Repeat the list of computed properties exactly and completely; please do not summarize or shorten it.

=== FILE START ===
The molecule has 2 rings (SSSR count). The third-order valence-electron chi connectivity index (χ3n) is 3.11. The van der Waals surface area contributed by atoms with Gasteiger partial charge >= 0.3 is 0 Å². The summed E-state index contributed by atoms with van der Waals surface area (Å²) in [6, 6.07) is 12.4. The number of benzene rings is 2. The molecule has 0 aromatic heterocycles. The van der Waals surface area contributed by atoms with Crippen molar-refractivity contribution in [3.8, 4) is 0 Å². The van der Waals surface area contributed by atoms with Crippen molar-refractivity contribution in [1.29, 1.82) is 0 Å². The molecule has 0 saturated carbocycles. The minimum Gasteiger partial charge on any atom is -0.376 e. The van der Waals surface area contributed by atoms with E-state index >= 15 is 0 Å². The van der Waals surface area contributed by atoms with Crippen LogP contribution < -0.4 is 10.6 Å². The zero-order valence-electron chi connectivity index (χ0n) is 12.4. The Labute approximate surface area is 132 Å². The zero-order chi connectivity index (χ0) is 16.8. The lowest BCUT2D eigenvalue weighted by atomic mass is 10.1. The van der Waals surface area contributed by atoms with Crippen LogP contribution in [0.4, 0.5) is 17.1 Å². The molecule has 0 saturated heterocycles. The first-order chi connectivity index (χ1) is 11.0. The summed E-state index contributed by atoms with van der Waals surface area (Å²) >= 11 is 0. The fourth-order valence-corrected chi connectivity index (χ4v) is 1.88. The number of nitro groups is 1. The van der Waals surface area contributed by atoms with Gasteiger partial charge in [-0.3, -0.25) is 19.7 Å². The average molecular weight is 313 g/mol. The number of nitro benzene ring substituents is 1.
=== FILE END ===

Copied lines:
The molecule has 2 rings (SSSR count). The third-order valence-electron chi connectivity index (χ3n) is 3.11. The van der Waals surface area contributed by atoms with Gasteiger partial charge >= 0.3 is 0 Å². The summed E-state index contributed by atoms with van der Waals surface area (Å²) in [6, 6.07) is 12.4. The number of benzene rings is 2. The molecule has 0 aromatic heterocycles. The van der Waals surface area contributed by atoms with Crippen molar-refractivity contribution in [3.8, 4) is 0 Å². The van der Waals surface area contributed by atoms with Crippen molar-refractivity contribution in [1.29, 1.82) is 0 Å². The molecule has 0 saturated carbocycles. The minimum Gasteiger partial charge on any atom is -0.376 e. The van der Waals surface area contributed by atoms with E-state index >= 15 is 0 Å². The van der Waals surface area contributed by atoms with Crippen LogP contribution < -0.4 is 10.6 Å². The zero-order valence-electron chi connectivity index (χ0n) is 12.4. The Labute approximate surface area is 132 Å². The zero-order chi connectivity index (χ0) is 16.8. The lowest BCUT2D eigenvalue weighted by atomic mass is 10.1. The van der Waals surface area contributed by atoms with Crippen LogP contribution in [0.4, 0.5) is 17.1 Å². The molecule has 0 saturated heterocycles. The first-order chi connectivity index (χ1) is 11.0. The summed E-state index contributed by atoms with van der Waals surface area (Å²) >= 11 is 0. The fourth-order valence-corrected chi connectivity index (χ4v) is 1.88. The number of nitro groups is 1. The van der Waals surface area contributed by atoms with Gasteiger partial charge in [-0.3, -0.25) is 19.7 Å². The average molecular weight is 313 g/mol. The number of nitro benzene ring substituents is 1.